Total Orphans – by Milton Jones

What is the difference in a partial and a total orphan? It’s sad that we have to use those designations.

David Marangach contacted me today to tell me that we have two new total orphans at our CRF school on Mt. Elgon in Kenya called Milton Simotweet. Caleb Kiplangat and Rehema Churtolin, brother and sister, had their dad die. They had already had their mom violently die, and now the second parent was gone, making them total orphans.

“It was a dark morning!” David declared. “The air was filled with cries and prayers.” Caleb and Rehema lost their only living parent on that day as some unknown people attacked them and shot them to death. If this were not bad enough, the assailants decapitated their father and the other victims. And it happened right by our school.

This area is a violent one. Most of CRF’s hundreds of children here have been orphaned by wars. It appears the SLDF (Sabaot Land Defense Force), a rebel army that was responsible for the war that created the many orphans that we have on Mt. Elgon is back. Rehema and Caleb aren’t the only ones who have seen their parents murdered. Kids in this place have not only been left without parents but also food, shelter, and a means to take care of themselves. Without CRF they wouldn’t be getting an education, meals, or a place to stay. CRF has also provided psychological counsel to the children to help them with their grief over the atrocities they have seen.

I’m thankful for our donors who have sponsored so many of them. I’m also grateful for those of you who have built dorms for them. We still need new dorms, and many children aren’t sponsored currently.

Seeing this picture of Caleb and Rehema smiling brings tears to my eyes. This picture with David was taken earlier that day before they knew the tragic news of their dad. I can’t imagine how much changed in their countenance, emotional makeup and total life when they heard the news.

Pray for them. We still don’t know for sure who committed the murders or why. We think it had to do with the army. Helicopters are flying over our site. People on the mountain are fleeing. Indeed, this leaves a lot of uncertainty and fear on the mountain. Our CRF works there have heightened security and are doing everything possible to protect the children. But we still need your prayers.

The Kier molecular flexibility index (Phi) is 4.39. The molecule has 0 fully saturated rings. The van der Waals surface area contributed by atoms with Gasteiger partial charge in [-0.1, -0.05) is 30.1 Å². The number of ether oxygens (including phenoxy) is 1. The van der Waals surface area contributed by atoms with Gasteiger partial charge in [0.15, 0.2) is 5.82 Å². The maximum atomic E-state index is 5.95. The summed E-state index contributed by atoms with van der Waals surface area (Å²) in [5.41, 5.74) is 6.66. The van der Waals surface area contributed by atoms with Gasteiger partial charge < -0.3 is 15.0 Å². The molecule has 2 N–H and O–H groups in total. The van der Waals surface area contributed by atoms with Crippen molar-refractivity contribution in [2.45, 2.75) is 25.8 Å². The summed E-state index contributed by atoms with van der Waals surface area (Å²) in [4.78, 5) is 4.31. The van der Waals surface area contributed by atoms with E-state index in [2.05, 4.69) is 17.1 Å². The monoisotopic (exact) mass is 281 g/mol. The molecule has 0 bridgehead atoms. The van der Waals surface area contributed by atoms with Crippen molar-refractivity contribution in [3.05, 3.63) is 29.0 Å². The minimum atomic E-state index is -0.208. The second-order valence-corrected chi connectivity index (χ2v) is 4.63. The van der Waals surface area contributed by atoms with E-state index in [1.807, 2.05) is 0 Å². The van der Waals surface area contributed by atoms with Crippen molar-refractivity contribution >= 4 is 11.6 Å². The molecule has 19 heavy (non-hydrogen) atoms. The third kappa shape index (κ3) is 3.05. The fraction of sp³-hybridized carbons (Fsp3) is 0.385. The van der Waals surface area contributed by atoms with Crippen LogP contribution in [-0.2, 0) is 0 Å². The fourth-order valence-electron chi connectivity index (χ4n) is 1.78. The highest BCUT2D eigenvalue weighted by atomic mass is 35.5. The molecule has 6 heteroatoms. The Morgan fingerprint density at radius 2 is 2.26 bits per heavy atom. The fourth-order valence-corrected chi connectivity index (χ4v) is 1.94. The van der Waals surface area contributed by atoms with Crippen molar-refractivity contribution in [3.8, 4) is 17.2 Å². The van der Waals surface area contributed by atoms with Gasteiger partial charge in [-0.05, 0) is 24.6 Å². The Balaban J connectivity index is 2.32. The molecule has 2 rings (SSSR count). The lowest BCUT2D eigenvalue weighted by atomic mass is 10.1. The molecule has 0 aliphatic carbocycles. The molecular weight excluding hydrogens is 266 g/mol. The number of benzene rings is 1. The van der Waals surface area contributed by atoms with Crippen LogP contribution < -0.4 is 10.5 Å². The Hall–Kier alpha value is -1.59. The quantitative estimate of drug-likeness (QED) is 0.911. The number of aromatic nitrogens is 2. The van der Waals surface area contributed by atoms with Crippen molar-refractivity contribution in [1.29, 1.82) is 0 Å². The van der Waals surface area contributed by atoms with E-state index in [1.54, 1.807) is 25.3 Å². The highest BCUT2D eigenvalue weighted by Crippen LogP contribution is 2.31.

David said, “Thank you for building this school. Otherwise, they would have no one else to take care of them.”




Elkatarot Ekamaals 2003-2017


I’m filled with a strange sadness and joy as I try to wrap my brain around the news that one of the children my wife and I sponsor in Turkana, Kenya has died. He drowned in a freak accident—a flash flood in a desert where it rarely ever rains.

Elkatarot was out gathering firewood (a daily ritual in Turkanan life) when he and several other children were caught up in a flash flood. Field workers were able to save the other kids, but Elkatarot could not be reached.

This news made me sad in many ways. Holly and I sponsor several kids from Turkana (my church members collectively sponsor 170 of them!) and I have no less than six pictures of Elkatarot in my office. His photos stand out because he is always smiling. Most kids from this region don’t smile much, partly because life is so hard and partly because certain tribes in Africa don’t smile in pictures. But Elkatarot almost always smiled, because he wasn’t like most kids. He was special, what we would call “special needs” here in the U.S.

I first met Elkatarot when I visited CRF’s project in Turkana in 2013. At that time, the Turkana project only consisted of a schoolhouse and a few wells, but it was the first fruit of a project that has gone on to save more than 100,000 people with clean drinking water! This place was called Nadapal. It was in the middle of nowhere, a mini-oasis in a seemingly God- forsaken desert, made into a community by virtue of a new well. The water brought animals, and a village had sprung up around it simply because of the water. A church met there under one of the few shade trees nearby, and that morning hundreds of people were on hand for services.

After the service and dozen baptisms in a river miles away, my good friend Francis Bii came around behind me, leading Elkatarot. He said, “This child needs your help. He needs clothes and food and schooling and to know about Jesus.” I must have, in my awkwardness, said something to the effect of, “I’ll bet we can do something. I’ll consider it.” Then they left.

Throughout the afternoon, Francis continued bringing groups of ragged, malnourished children, saying “Jim. These children also need your help.” Each time I nodded and replied, “Sure. We’ll see what we can do.” And before an hour had passed every kid within reach was interviewed, photographed, and thus became potential CRF kids. The only thing standing between them and a life with love, food, clothing, medical treatment and education was a willing sponsor. I’m proud to say that my church has never failed to sponsor a Turkanan child since that day, given the opportunity! Lord willing, it will always be so.

But Elkatarot was the first child sponsored in Turkana. He was the one Francis and God used to finish breaking my heart. He was the one, with needs beyond my imagination, needs that could mostly be met for my small sacrifice of $35 a month—a pittance out of the well-spring of wealth God has given me, and given… you. How could I have possibly said “NO?”

Saying “Yes” changed Elkatarot’s life dramatically. And it has changed my life, and the life of my church. God used a African orphan with special needs as the first seed. Because of Elkatarot, “starving orphans” became real to me and to my church. And the church has gone on to support water wells, new schools, missionary residences, churches and farms that weren’t there four years ago. Hundreds of souls have been saved and thousands of people are now alive because they have clean water. Connect the dots and they all lead back to Elkatarot, and the God who made him special, the God who used him to bring about God-sized things. Isn’t that God’s way?